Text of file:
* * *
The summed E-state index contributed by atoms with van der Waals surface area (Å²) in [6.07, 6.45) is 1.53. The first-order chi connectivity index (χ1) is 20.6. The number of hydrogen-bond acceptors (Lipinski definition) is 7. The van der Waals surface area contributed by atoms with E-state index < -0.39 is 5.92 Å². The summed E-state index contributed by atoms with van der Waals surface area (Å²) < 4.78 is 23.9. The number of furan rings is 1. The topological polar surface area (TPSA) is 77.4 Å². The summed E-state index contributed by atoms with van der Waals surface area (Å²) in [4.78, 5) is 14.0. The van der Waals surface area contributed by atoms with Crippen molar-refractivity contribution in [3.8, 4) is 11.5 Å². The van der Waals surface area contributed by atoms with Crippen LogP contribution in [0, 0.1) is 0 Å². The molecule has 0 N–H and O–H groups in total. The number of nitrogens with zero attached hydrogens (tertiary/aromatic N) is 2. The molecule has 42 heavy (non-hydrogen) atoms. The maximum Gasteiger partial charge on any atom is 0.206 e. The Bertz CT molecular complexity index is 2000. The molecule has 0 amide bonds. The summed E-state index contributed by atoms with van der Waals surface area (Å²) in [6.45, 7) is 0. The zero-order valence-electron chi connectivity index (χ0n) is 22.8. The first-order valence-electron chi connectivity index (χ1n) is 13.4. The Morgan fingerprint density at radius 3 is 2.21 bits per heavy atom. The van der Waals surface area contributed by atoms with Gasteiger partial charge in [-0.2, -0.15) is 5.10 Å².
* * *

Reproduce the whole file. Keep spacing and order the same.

The summed E-state index contributed by atoms with van der Waals surface area (Å²) in [6.07, 6.45) is 1.53. The first-order chi connectivity index (χ1) is 20.6. The number of hydrogen-bond acceptors (Lipinski definition) is 7. The van der Waals surface area contributed by atoms with E-state index < -0.39 is 5.92 Å². The summed E-state index contributed by atoms with van der Waals surface area (Å²) < 4.78 is 23.9. The number of furan rings is 1. The topological polar surface area (TPSA) is 77.4 Å². The summed E-state index contributed by atoms with van der Waals surface area (Å²) in [4.78, 5) is 14.0. The van der Waals surface area contributed by atoms with Crippen molar-refractivity contribution in [3.8, 4) is 11.5 Å². The van der Waals surface area contributed by atoms with Crippen LogP contribution in [0, 0.1) is 0 Å². The molecule has 0 N–H and O–H groups in total. The number of nitrogens with zero attached hydrogens (tertiary/aromatic N) is 2. The molecule has 42 heavy (non-hydrogen) atoms. The maximum Gasteiger partial charge on any atom is 0.206 e. The Bertz CT molecular complexity index is 2000. The molecule has 0 amide bonds. The summed E-state index contributed by atoms with van der Waals surface area (Å²) in [6.45, 7) is 0. The zero-order valence-electron chi connectivity index (χ0n) is 22.8. The first-order valence-electron chi connectivity index (χ1n) is 13.4. The Morgan fingerprint density at radius 3 is 2.21 bits per heavy atom. The van der Waals surface area contributed by atoms with Gasteiger partial charge in [-0.2, -0.15) is 5.10 Å².